"Plato asks us to imagine prisoners inside a cave, their legs and necks shackled. They can only look at the wall in front of them where projected images are made by puppets and the objects behind them; they can't see these because they cannot turn around, the shadows on the wall are the prisoners only reality.
A prisoner who manages to escape from his chains discovers that it is the puppets and fire that are casting the shadows and that their reality is an illusion. Once out of the cave the prisoners eyes adjust to the sunlight and see reality for what it really is, including plants, animals, the sky and most importantly the sun, which for Plato represents enlightenment. The now free prisoner returns to the Cave to tell his fellow prisoners what he has sees."
There are similarities when viewing the work at Cheeseburn. One passes through the fabric barrier into a dark space. Steps down lead to the grotto-like cavern populated with 30-40 little figures. As your eyes slowly begin to adapt to the lighting conditions, more details are revealed; non-human characters with beaks are engaged in a multitude of activities.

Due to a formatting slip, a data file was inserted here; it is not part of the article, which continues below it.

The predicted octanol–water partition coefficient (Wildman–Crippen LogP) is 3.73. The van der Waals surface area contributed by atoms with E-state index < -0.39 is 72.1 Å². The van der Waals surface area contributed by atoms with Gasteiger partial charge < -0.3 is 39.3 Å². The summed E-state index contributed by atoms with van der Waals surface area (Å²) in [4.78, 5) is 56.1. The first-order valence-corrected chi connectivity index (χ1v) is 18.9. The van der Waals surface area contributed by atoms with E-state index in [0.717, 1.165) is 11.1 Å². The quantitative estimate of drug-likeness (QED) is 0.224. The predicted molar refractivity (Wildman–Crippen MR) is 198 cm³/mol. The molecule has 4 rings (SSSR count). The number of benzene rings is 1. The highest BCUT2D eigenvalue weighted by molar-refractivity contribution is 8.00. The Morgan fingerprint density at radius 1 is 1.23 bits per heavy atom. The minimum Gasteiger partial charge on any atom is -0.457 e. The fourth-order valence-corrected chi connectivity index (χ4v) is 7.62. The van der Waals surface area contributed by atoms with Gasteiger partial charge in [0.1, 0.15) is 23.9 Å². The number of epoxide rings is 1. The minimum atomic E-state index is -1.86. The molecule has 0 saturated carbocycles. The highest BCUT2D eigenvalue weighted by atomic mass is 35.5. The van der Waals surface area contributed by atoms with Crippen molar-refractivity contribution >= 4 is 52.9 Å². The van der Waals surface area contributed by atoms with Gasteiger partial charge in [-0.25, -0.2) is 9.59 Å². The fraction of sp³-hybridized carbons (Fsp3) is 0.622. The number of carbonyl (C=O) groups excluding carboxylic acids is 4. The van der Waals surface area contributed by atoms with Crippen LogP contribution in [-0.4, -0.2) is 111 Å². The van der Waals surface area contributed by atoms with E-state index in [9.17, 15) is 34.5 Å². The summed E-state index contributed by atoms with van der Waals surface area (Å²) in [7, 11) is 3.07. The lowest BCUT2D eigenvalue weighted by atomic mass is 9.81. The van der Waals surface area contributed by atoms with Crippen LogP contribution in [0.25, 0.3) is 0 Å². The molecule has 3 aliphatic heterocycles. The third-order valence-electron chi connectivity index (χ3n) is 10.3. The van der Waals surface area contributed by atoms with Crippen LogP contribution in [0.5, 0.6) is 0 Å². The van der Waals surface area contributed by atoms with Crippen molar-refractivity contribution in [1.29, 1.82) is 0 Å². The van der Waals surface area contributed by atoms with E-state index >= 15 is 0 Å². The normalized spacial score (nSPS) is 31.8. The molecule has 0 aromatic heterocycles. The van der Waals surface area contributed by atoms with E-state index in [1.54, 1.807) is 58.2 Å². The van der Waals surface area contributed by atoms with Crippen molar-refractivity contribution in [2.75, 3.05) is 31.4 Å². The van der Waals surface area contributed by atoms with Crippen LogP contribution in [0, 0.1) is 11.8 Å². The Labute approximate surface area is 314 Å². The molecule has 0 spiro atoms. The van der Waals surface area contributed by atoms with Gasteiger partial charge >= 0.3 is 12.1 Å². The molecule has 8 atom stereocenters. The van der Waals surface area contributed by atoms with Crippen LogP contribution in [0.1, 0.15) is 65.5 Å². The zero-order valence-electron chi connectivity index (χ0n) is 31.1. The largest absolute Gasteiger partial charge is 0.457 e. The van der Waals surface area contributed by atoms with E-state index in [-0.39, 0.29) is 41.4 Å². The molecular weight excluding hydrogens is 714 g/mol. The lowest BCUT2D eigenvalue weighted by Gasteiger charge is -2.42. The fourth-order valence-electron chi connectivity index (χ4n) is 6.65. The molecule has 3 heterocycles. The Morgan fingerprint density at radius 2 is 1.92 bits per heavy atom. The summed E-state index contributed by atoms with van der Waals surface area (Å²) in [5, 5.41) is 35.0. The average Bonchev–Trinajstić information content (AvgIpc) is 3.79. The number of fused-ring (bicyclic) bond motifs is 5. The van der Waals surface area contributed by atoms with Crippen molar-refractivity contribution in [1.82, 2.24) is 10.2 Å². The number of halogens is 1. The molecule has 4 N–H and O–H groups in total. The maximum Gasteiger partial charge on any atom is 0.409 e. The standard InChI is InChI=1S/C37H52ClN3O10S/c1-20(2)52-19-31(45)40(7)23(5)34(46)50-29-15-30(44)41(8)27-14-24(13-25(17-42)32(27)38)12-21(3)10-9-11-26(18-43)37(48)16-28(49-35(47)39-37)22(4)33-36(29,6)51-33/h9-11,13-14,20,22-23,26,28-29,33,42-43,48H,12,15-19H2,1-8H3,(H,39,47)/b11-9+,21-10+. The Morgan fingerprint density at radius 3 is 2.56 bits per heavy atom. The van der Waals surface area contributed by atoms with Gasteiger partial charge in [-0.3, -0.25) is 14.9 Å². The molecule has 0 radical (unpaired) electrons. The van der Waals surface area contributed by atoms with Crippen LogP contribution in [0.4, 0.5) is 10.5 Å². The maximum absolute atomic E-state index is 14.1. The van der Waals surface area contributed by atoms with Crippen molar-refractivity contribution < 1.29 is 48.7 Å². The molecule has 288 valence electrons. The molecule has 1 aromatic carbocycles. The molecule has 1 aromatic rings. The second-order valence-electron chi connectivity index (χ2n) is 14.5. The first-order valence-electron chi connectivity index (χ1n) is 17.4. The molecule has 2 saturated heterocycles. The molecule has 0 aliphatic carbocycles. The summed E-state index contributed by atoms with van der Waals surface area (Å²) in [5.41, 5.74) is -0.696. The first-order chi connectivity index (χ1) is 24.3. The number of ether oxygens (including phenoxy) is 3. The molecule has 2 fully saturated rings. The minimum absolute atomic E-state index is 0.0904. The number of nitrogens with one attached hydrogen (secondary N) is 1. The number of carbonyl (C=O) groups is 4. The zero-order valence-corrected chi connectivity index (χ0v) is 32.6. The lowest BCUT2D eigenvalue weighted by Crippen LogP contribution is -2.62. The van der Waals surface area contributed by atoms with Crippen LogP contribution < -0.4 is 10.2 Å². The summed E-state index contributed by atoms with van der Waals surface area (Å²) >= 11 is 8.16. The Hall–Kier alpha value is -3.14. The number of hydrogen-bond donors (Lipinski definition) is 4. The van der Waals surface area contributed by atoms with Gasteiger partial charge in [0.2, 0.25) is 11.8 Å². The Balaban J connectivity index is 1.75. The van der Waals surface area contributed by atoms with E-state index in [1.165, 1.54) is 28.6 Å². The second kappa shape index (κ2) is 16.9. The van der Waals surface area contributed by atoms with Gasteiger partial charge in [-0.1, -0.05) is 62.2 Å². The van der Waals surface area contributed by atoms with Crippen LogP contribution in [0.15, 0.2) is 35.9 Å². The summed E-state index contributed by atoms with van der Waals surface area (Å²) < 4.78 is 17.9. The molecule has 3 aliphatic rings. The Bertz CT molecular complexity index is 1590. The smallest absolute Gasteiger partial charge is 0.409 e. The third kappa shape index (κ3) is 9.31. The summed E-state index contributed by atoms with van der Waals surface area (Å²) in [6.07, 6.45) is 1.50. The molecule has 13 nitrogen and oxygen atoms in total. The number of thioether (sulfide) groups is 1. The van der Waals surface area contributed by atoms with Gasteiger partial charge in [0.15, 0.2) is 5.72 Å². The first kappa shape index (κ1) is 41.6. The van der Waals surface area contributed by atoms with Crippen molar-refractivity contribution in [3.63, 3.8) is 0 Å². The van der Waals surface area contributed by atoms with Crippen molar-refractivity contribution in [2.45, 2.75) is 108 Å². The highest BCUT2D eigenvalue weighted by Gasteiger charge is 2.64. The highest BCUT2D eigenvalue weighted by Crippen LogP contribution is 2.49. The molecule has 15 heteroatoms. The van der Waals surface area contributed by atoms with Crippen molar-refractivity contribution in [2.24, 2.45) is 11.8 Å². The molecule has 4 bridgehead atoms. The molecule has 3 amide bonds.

Peter has incorporated some of the objects found within the shed into the narrative that he constructs. For example, an ancient lawnmower is used to project images onto a screen.
The figures belong in the potting shed, it is their world, and we are invited into it.